Water From A Stream
D. L. Uchtmann (1)
In Illinois, rules for the use of stream water and ground water differ somewhat.
For stream water, Illinois follows the Riparian Doctrine - Reasonable Use Rule:
Each person owning land next to a stream is entitled to use all the stream water
necessary to satisfy natural needs (e.g., to meet household needs), but is limited
to reasonable use of the water to meet artificial needs (e.g., irrigation). Disputes
about what is a reasonable share of the available stream water are resolved in
the courts if they cannot be resolved informally.
What are the rights of a private Illinois landowner to use water in an adjacent
stream? Can an upstream landowner interfere with the quantity of water flowing
down steam, e.g., by damming the stream or by withdrawing large quantities of
water? If two owners whose lands are separated by the stream both want to water
livestock from the stream, how is the water divided if there is not enough to
water both herds? If one landowner hopes to invest in an irrigation system that
will use stream water, should the owner be concerned if there is not enough water
to supply all landowners who potentially might irrigate? These are just some of
the questions that can arise.
In 1842, the Illinois Supreme Court decided the case of Evans v. Merriweather
(Ill. Reports, Vol. 4, page 492) and laid the foundation for the water use law
still recognized today. Under the rule of "reasonable use," each person owning
land next to a stream (a riparian landowner) is entitled to use all the stream
water necessary to satisfy natural needs, e.g., drinking water for one's household.
However, a riparian landowner can only use a reasonable amount of water for artificial
uses, such as irrigation. Put another way, natural uses of water have priority
over artificial uses and when there are competing artificial uses, each riparian
landowner is entitled to a reasonable portion of stream water for artificial uses.
If riparian owners can't agree on what is reasonable, a lawsuit can be filed and
a jury can make that determination.
Although the Illinois rules regarding stream water use seem fair, they don't
provide much certainty about a riparian owner's rights to use water. For example,
whether a particular use falls into the category of "natural" or "artificial"
is important, but is not always clear. In 1842, when every farm had a few cattle
to supply meat and milk to the household, watering livestock was considered a
natural use. But today, in the context of a large animal feeding operation, watering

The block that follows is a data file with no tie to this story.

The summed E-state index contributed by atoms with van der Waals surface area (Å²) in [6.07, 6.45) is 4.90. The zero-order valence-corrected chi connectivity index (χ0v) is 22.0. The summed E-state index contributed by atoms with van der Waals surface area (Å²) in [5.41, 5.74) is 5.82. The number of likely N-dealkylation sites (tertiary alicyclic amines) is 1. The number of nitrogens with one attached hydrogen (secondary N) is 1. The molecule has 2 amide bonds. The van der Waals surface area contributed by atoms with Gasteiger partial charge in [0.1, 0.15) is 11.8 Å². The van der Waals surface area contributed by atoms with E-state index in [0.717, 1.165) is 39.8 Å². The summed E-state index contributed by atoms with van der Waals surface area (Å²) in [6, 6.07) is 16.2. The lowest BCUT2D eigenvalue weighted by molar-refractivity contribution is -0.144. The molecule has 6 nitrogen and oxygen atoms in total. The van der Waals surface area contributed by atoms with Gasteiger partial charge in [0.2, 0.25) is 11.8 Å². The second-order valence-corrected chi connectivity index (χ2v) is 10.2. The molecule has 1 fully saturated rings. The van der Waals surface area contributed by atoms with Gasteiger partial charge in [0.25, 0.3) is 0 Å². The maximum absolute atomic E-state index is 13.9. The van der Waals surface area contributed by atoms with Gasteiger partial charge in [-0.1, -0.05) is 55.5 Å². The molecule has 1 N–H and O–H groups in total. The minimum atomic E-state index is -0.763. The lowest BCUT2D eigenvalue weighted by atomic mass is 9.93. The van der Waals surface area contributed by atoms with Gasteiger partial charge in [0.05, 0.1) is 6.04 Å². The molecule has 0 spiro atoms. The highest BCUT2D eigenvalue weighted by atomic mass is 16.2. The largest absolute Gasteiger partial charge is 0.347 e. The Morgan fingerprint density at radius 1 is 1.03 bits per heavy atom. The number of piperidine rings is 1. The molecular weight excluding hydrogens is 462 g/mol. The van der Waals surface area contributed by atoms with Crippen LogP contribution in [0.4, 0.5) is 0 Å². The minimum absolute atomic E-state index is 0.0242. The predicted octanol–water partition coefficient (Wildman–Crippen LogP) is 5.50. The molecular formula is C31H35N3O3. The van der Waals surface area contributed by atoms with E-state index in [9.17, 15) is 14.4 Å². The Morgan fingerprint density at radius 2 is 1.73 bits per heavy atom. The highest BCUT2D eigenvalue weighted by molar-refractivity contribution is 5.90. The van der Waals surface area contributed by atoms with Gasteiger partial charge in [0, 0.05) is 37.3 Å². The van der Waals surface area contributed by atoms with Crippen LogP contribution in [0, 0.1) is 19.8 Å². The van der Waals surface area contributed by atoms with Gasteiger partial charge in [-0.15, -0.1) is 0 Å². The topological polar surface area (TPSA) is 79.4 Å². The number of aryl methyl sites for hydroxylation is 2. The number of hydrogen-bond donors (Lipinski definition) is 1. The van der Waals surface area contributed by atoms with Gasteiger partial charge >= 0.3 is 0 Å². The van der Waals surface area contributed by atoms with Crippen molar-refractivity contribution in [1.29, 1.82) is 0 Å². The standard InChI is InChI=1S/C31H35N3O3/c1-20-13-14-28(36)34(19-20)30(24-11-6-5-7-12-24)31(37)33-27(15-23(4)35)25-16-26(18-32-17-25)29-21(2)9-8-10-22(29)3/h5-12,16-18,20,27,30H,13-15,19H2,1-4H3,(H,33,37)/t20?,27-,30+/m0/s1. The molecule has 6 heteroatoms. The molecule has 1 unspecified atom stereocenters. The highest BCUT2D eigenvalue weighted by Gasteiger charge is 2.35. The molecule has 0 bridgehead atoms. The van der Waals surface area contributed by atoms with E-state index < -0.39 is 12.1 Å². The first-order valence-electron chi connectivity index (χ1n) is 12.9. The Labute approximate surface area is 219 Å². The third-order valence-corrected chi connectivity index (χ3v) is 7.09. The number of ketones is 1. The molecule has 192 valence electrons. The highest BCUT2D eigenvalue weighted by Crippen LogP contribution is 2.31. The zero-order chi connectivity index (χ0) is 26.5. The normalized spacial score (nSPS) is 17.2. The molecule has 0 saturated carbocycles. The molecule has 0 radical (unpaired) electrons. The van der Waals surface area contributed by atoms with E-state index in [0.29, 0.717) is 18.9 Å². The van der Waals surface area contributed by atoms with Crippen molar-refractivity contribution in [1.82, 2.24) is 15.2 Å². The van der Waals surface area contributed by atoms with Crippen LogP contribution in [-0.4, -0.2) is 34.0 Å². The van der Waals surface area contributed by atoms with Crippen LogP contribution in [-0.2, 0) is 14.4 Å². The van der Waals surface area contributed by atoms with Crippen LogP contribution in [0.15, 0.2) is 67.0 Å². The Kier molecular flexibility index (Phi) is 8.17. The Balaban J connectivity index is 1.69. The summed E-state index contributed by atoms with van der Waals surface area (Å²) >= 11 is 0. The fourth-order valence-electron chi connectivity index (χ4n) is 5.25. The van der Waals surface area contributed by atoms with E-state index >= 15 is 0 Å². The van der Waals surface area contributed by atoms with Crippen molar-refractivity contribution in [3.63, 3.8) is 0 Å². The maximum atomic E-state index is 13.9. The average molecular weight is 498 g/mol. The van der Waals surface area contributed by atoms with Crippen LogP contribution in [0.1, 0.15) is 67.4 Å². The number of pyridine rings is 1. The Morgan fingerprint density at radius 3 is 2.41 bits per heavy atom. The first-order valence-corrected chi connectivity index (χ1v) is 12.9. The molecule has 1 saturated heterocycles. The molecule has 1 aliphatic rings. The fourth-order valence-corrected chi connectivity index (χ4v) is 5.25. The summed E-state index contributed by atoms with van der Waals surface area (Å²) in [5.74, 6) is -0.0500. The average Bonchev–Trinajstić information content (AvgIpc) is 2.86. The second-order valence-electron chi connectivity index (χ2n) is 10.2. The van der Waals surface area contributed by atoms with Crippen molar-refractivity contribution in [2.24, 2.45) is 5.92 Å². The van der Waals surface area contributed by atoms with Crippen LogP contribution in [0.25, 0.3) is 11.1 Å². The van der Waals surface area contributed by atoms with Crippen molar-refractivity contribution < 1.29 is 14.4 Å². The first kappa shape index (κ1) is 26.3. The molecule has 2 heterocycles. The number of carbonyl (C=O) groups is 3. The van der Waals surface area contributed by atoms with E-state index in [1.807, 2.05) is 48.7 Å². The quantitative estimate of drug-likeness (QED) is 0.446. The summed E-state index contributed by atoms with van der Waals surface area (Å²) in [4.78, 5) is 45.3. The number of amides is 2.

livestock is more like other commercial uses of water that are considered artificial
uses. Also, even if the water use is clearly artificial, e.g., irrigating cornfields,
there may be enough water to satisfy the first riparian landowner to irrigate,
but what if other riparian owners start irrigating in the future? Under current
Illinois law, all riparian owners are entitled to a reasonable portion of the
water, whether they are the first to start irrigating or the last.
Fortunately, Illinois has historically been a water surplus state, there has
generally been enough water to go around, and private disputes over stream water
use have been relatively rare. However, in addition to private uses of stream
water to meet both natural and artificial uses, the public also has an increasing
need for water in Illinois streams. Examples include supplying public water systems
and maintaining the instream flows needed to support navigation and sustain water
quality and aquatic ecosystems.
In all probability, Illinois water law will someday need to evolve further
by providing clearer guidance regarding the competing rights of different riparian
landowners, and the potential competition between private and public uses of water.
Until that happens, riparian landowners are entitled to use all the water in the
stream necessary to meet their natural needs, and a reasonable amount of the remaining
stream water to meet their artificial needs.
1. Uchtmann is a Professor of Agricultural Law in the Department
of Agricultural and Consumer Economics, University of Illinois at Urbana-Champaign.
B.S. 1968, University of Illinois; M.A. The University of Leeds, England, 1972;
J.D. 1974, Cleveland State University.